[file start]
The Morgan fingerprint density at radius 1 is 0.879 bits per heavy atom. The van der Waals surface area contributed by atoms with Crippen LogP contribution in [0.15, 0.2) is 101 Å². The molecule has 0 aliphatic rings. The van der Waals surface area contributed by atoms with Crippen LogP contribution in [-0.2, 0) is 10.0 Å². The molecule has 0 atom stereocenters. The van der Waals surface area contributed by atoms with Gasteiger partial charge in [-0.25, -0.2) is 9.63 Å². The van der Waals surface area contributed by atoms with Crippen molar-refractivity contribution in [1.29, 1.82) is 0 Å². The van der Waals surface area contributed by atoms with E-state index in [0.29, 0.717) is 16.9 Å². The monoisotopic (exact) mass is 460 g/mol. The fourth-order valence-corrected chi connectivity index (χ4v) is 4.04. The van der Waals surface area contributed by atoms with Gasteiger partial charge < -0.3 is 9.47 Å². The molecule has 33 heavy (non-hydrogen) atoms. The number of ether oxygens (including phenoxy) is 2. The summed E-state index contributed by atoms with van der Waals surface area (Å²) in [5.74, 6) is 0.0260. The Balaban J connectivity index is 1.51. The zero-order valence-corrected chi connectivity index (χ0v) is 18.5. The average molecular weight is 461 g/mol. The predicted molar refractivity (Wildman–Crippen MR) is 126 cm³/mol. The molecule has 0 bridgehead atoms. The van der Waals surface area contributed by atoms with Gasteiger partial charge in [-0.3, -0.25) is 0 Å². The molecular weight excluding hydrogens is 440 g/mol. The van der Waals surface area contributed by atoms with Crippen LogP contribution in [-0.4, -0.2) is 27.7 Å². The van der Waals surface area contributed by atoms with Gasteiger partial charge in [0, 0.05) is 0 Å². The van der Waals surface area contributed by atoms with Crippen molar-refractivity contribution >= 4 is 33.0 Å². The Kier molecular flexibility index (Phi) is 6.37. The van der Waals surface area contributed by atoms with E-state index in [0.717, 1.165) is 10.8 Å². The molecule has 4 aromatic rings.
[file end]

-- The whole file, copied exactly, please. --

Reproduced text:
The Morgan fingerprint density at radius 1 is 0.879 bits per heavy atom. The van der Waals surface area contributed by atoms with Crippen LogP contribution in [0.15, 0.2) is 101 Å². The molecule has 0 aliphatic rings. The van der Waals surface area contributed by atoms with Crippen LogP contribution in [-0.2, 0) is 10.0 Å². The molecule has 0 atom stereocenters. The van der Waals surface area contributed by atoms with Gasteiger partial charge in [-0.25, -0.2) is 9.63 Å². The van der Waals surface area contributed by atoms with Crippen molar-refractivity contribution in [1.29, 1.82) is 0 Å². The van der Waals surface area contributed by atoms with E-state index in [0.29, 0.717) is 16.9 Å². The monoisotopic (exact) mass is 460 g/mol. The fourth-order valence-corrected chi connectivity index (χ4v) is 4.04. The van der Waals surface area contributed by atoms with Gasteiger partial charge < -0.3 is 9.47 Å². The molecule has 33 heavy (non-hydrogen) atoms. The number of ether oxygens (including phenoxy) is 2. The summed E-state index contributed by atoms with van der Waals surface area (Å²) in [5.74, 6) is 0.0260. The Balaban J connectivity index is 1.51. The zero-order valence-corrected chi connectivity index (χ0v) is 18.5. The average molecular weight is 461 g/mol. The predicted molar refractivity (Wildman–Crippen MR) is 126 cm³/mol. The molecule has 0 bridgehead atoms. The van der Waals surface area contributed by atoms with Gasteiger partial charge in [-0.3, -0.25) is 0 Å². The molecular weight excluding hydrogens is 440 g/mol. The van der Waals surface area contributed by atoms with Crippen LogP contribution in [-0.4, -0.2) is 27.7 Å². The van der Waals surface area contributed by atoms with Gasteiger partial charge in [0, 0.05) is 0 Å². The van der Waals surface area contributed by atoms with Crippen molar-refractivity contribution >= 4 is 33.0 Å². The Kier molecular flexibility index (Phi) is 6.37. The van der Waals surface area contributed by atoms with E-state index in [0.717, 1.165) is 10.8 Å². The molecule has 4 aromatic rings.